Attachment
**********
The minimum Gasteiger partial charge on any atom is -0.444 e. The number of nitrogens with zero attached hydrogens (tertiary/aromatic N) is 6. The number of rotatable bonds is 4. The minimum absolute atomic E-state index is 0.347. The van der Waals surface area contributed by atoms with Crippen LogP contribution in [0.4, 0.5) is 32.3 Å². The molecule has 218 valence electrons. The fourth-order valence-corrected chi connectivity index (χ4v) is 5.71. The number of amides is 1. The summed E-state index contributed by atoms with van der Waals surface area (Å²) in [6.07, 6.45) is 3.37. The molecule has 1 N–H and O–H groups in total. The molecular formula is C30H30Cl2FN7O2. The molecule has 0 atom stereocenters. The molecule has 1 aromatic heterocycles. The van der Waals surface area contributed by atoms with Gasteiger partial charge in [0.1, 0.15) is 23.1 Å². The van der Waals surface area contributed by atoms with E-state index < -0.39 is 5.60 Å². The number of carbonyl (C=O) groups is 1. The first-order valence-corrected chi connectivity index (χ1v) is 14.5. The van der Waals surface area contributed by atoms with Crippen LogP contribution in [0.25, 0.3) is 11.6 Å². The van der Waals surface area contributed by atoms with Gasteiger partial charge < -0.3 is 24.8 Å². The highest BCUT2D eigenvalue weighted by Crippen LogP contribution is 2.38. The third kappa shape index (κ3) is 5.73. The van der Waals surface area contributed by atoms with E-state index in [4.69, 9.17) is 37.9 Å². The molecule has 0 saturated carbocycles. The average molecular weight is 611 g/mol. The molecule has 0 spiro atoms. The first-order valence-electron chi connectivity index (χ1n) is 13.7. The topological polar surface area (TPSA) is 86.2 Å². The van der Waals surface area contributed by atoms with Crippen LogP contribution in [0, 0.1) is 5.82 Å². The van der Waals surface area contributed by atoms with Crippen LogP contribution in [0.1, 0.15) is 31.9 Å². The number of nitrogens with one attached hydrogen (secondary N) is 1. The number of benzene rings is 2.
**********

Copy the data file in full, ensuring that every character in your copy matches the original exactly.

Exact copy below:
The minimum Gasteiger partial charge on any atom is -0.444 e. The number of nitrogens with zero attached hydrogens (tertiary/aromatic N) is 6. The number of rotatable bonds is 4. The minimum absolute atomic E-state index is 0.347. The van der Waals surface area contributed by atoms with Crippen LogP contribution in [0.4, 0.5) is 32.3 Å². The molecule has 218 valence electrons. The fourth-order valence-corrected chi connectivity index (χ4v) is 5.71. The number of amides is 1. The summed E-state index contributed by atoms with van der Waals surface area (Å²) in [6.07, 6.45) is 3.37. The molecule has 1 N–H and O–H groups in total. The molecular formula is C30H30Cl2FN7O2. The molecule has 0 atom stereocenters. The molecule has 1 aromatic heterocycles. The van der Waals surface area contributed by atoms with Gasteiger partial charge in [0.1, 0.15) is 23.1 Å². The van der Waals surface area contributed by atoms with E-state index < -0.39 is 5.60 Å². The number of carbonyl (C=O) groups is 1. The first-order valence-corrected chi connectivity index (χ1v) is 14.5. The van der Waals surface area contributed by atoms with Crippen LogP contribution in [0.25, 0.3) is 11.6 Å². The van der Waals surface area contributed by atoms with Gasteiger partial charge < -0.3 is 24.8 Å². The highest BCUT2D eigenvalue weighted by Crippen LogP contribution is 2.38. The third kappa shape index (κ3) is 5.73. The van der Waals surface area contributed by atoms with E-state index in [4.69, 9.17) is 37.9 Å². The molecule has 0 saturated carbocycles. The average molecular weight is 611 g/mol. The molecule has 0 spiro atoms. The first-order valence-electron chi connectivity index (χ1n) is 13.7. The topological polar surface area (TPSA) is 86.2 Å². The van der Waals surface area contributed by atoms with Crippen LogP contribution in [0, 0.1) is 5.82 Å². The van der Waals surface area contributed by atoms with Crippen LogP contribution in [0.1, 0.15) is 31.9 Å². The number of nitrogens with one attached hydrogen (secondary N) is 1. The number of benzene rings is 2.